Report calls for training, standards in elder mediation

A new report on mediation in adult guardianship matters is calling for specific training and standards in the field.

The report released by the Canadian Centre for Elder Law last week emphasized the increasing importance of the issue given Canada’s aging population. It noted British Columbia’s recent introduction of mandatory mediation in adult guardianship matters through new legislative reforms as well as experiences in the United States in that area that raised several ethical concerns. They include the need to ensure the capability of participants to mediate; conflicts of interest; the necessity for legal representation; and abuse and neglect. Elder mediation, according to the report, “requires a particular degree of sensitivity and skill on the part of mediators.”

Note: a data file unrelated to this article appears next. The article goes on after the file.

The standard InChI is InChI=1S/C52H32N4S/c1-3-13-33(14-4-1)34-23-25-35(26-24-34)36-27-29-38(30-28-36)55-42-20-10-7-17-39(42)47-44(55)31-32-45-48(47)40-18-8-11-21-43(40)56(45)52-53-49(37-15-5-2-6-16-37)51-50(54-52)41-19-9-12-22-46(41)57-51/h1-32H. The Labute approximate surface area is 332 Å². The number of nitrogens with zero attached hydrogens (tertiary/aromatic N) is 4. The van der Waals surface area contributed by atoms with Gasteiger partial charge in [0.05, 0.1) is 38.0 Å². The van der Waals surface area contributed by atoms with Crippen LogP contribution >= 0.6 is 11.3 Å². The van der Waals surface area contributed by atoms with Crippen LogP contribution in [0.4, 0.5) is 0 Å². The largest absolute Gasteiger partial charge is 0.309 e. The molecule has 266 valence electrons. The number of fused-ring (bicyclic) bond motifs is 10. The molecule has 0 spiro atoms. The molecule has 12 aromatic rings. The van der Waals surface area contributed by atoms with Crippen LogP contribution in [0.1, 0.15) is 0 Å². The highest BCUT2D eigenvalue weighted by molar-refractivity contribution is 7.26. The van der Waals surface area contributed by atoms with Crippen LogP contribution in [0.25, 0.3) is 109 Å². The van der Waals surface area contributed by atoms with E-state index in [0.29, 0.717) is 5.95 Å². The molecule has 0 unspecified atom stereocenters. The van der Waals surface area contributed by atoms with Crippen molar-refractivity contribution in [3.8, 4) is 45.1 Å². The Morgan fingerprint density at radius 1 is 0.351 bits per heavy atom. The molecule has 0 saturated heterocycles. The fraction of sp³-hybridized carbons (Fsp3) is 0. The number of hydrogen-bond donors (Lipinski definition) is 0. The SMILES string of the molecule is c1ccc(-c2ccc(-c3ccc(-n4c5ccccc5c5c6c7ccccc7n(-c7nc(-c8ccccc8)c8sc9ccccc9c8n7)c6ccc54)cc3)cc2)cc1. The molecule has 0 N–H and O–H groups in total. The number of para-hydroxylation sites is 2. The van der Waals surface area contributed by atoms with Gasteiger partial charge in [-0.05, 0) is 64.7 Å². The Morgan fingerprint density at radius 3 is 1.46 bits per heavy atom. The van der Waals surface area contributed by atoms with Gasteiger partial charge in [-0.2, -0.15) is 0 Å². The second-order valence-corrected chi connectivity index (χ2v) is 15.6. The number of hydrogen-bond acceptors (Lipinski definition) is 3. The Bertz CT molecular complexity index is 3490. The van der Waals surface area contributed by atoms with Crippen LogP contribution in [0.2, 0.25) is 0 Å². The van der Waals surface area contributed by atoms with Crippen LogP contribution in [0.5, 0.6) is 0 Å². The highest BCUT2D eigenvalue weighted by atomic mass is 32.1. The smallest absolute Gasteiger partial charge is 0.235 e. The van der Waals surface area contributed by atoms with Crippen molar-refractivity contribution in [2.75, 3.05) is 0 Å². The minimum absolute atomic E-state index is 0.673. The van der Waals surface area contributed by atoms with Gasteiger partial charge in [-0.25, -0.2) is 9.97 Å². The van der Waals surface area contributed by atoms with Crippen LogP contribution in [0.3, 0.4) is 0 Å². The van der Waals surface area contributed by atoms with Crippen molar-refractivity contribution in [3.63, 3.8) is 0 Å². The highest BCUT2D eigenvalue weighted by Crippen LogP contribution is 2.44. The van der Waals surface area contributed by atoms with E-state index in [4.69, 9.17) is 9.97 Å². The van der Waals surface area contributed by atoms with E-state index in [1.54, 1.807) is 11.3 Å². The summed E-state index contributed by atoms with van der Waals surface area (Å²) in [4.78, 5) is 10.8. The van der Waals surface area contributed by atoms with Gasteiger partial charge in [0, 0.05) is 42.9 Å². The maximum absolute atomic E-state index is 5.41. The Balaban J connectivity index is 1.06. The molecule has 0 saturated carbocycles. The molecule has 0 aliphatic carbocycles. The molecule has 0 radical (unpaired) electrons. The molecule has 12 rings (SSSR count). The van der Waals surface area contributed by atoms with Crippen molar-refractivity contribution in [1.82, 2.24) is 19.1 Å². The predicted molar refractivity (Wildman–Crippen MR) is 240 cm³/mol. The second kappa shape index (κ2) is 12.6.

“Elder mediation is growing and there is a need to establish practice guidelines and develop competences,” it added.

As the report noted, the issue of mental capacity itself isn’t generally a suitable area for mediation. But other issues related to guardianship, such as who the guardian will be and the extent of that person’s powers, are questions amenable to negotiation and agreement. But given the older person’s vulnerabilities, there are several legal and ethical questions for the mediator.

As a result, the report makes several recommendations. They include training for mediators as well as ethical standards in such matters. It noted that mediators must determine whether the parties have the capacity to participate in the process meaningfully and said pre-mediation interviews are crucial. In addition, it emphasized that in court-connected guardianship mediation, there should be an established process for handling complaints about mediators on the roster and called for an established code of conduct for them.

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